Turn Over a New Leaf

Few people know that the cuppa tea they cherish is in trouble.

Every mature industry experiences rising production costs, saturated markets, stagnant prices, and a lack of tech intervention – in tea, the over-dependency on subsidies, risk-averse attitude, complacency, and fear of change add to these troubles.

Other industries have found solutions through innovation (product, material), new technology (cloud, platforms, software), market expansion (exports, new manufacturing hubs), and cost-saving (zero inventory, automation). However, the woes of the tea industry seem bottomless.

One of the reasons for this endless nightmare is that since tea is an old industry, many interest groups further their agenda. Due to a lack of consensus, no single entity – the brokers, tea associations, government bodies – has been bold or creative enough to pull the industry out of this rut or at least lead the way.

Sandip Thapa

The only segment that has made headway are the traders, packeteers, and merchant exporters. They buy low and sell high. That premium never returns to the small tea grower (STG) or producer (STP). Thus, many from that buyer segment, flushed with funds, have bought gardens, opened factories, and turned producers. However, the situation is such that they, too, feel the cost vs. poor price pressure.

The old way of doing business needs to be fixed. The sales cycle is far too long, large buyers have cornered the trade, exports usually go to traditional markets, no transparent mechanism for credit disbursal, and no grading or packaging standards innovation. The list of problems is very long.

The need of the hour is a fresh perspective. Green shoots are emerging. Progressive proprietary garden owners have taken the D2C approach and come out with their brands. They are exploring e-marketplaces like Amazon, Flipkart, and even Facebook or setting up their platform and app. Start-ups are directly working with small tea growers, advising them on best practices, plucking standards, and selling those quality teas to consumers while sharing a portion of the premium with the STGs. Many retail start-ups have cropped up and helped the industry by increasing consumption. Taking inspiration from the start-up culture, a few of the old-school plantation agencies have also forayed into tea bars and lounges. And there’s been a gradual shift from regulated auction platforms to private sales. In India, around 55% of total production is sold privately; the rest is through auctions. Private sales will keep growing in the future.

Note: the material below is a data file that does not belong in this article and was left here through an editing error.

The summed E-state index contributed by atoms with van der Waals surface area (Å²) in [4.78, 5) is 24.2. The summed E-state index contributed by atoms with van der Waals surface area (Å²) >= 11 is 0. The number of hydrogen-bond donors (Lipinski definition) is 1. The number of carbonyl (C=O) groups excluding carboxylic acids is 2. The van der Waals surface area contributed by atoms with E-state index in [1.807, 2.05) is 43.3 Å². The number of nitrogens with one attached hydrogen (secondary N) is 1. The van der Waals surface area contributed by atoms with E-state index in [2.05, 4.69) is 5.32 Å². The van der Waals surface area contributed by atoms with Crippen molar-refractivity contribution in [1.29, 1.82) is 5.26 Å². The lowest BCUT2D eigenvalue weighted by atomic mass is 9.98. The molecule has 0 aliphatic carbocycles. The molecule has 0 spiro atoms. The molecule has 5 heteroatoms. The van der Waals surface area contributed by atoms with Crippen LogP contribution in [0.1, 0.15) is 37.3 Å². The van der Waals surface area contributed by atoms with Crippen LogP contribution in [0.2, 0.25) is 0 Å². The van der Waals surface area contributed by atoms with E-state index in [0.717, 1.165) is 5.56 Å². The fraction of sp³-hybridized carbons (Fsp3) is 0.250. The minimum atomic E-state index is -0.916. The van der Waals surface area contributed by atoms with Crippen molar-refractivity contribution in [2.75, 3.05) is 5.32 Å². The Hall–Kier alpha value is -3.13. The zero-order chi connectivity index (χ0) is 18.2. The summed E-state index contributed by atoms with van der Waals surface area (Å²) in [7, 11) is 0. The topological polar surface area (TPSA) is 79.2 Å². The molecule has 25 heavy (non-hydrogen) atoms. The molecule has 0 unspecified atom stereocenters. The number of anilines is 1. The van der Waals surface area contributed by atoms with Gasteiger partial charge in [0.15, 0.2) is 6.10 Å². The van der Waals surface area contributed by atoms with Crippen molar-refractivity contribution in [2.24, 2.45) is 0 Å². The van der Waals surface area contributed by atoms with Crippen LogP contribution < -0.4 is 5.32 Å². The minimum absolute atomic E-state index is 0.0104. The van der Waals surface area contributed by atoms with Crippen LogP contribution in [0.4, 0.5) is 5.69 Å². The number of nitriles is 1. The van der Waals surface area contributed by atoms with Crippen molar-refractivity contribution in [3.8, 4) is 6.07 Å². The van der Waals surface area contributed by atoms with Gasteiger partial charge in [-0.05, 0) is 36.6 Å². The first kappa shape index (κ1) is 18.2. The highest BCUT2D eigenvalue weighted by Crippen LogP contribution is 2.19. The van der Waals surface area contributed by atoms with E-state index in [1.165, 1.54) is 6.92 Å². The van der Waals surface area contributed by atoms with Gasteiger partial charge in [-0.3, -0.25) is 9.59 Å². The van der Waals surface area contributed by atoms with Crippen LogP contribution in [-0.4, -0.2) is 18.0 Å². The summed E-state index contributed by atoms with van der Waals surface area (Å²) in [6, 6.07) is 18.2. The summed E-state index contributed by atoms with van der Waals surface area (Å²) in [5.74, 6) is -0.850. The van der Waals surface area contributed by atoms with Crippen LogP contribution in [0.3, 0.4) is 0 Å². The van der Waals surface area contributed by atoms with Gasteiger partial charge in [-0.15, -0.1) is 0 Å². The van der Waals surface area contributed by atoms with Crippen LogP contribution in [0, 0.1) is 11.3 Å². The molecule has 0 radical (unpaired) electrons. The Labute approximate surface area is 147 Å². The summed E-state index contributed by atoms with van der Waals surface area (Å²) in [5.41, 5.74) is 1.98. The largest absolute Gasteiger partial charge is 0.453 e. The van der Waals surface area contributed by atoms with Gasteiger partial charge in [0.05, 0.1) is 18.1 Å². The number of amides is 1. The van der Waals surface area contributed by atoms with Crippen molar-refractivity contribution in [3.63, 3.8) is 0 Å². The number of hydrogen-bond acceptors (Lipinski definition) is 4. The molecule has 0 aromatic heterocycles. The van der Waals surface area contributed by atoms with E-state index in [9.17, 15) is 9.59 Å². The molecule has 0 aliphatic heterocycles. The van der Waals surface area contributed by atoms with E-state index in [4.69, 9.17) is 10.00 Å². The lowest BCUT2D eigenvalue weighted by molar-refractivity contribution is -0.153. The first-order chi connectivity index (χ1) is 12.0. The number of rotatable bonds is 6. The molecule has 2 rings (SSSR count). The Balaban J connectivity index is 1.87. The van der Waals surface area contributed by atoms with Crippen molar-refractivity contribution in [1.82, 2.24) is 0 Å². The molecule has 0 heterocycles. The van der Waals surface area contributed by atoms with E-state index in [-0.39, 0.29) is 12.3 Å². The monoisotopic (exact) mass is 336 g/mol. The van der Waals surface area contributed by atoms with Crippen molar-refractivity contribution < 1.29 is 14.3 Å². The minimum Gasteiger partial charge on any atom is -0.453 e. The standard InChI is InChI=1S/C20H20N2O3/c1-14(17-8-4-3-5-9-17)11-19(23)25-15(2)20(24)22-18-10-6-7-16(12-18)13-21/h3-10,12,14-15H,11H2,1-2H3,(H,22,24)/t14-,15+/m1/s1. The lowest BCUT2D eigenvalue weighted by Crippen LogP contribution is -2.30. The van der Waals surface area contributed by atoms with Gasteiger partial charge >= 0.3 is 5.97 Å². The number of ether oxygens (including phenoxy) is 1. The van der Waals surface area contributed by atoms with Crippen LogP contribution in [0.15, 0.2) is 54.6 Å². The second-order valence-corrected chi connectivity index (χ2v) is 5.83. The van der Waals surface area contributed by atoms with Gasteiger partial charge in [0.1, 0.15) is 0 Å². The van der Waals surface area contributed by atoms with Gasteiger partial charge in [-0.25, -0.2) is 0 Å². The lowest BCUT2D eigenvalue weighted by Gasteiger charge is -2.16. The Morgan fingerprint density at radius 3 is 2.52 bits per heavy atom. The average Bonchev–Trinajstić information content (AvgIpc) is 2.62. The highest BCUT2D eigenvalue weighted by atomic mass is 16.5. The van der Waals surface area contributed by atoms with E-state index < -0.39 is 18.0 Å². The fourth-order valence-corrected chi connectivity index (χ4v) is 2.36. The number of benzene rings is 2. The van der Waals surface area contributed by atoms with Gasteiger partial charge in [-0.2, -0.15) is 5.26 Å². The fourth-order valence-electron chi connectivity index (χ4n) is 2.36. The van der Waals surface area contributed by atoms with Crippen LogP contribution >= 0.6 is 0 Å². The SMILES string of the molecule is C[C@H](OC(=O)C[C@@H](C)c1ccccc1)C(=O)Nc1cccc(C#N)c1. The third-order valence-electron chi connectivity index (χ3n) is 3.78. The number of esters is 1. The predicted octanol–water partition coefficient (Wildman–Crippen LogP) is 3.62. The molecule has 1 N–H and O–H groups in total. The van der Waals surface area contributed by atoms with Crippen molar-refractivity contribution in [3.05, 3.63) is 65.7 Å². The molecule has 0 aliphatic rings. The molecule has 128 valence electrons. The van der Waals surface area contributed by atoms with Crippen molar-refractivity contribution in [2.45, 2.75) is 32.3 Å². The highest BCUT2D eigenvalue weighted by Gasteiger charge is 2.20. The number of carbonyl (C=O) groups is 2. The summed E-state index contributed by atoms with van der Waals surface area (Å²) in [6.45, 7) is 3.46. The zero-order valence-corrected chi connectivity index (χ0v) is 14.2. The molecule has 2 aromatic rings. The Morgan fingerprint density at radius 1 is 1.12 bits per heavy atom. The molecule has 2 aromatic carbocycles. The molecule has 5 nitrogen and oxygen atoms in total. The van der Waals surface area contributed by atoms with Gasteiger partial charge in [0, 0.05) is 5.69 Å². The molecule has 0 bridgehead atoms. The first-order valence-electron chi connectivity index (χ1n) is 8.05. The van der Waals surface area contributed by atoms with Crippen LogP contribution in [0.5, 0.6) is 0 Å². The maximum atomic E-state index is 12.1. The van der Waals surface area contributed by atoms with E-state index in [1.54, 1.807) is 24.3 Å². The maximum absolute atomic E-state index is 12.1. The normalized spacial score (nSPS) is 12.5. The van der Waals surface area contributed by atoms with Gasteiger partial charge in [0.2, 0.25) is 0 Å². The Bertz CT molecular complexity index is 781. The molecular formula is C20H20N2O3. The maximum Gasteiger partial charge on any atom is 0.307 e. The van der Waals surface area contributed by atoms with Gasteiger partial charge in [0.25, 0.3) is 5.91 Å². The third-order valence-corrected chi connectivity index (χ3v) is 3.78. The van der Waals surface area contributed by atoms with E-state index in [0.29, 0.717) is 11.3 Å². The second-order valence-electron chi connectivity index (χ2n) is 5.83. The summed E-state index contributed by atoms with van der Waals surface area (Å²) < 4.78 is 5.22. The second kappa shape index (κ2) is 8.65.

CuppaTrade (CT) is one platform that holistically addresses the industry’s problems. It’s a global B2B marketplace focusing on the entire ecosystem, not just bulk tea. It’s an India-based start-up with global ambitions. Within a short time, many producers across India, Nepal, and even Vietnam have found value in this marketplace. Their buyer base is increasing by 300% every month. The immediate benefit for the producer is that their tea is seen by the whole world and does not remain restricted to just a particular region.

One of the core values of CT is speed. Speed in the transaction process. Speed in arriving at a solution and execution. Speed in customer service and dispute resolution. Speed in listening to stakeholders and introducing value adds. This approach has brought down the traditional sales cycle by 75%. Here, the STPs can list the tea directly from the garden or factory and start receiving interest from buyers who know the ‘Mark’ and do not want to wait to see the samples. Buyers can also buy based on CT’s assessment of quality and cup. Provision is also there for buyers who wish to see the samples first before showing interest.
On the other hand, if a buyer has an urgent requirement, she may post the details on the platform, and CT fulfills the same. These features are being offered for the first time in the tea industry through a digital platform. This brings convenience and pace to one’s fingertips.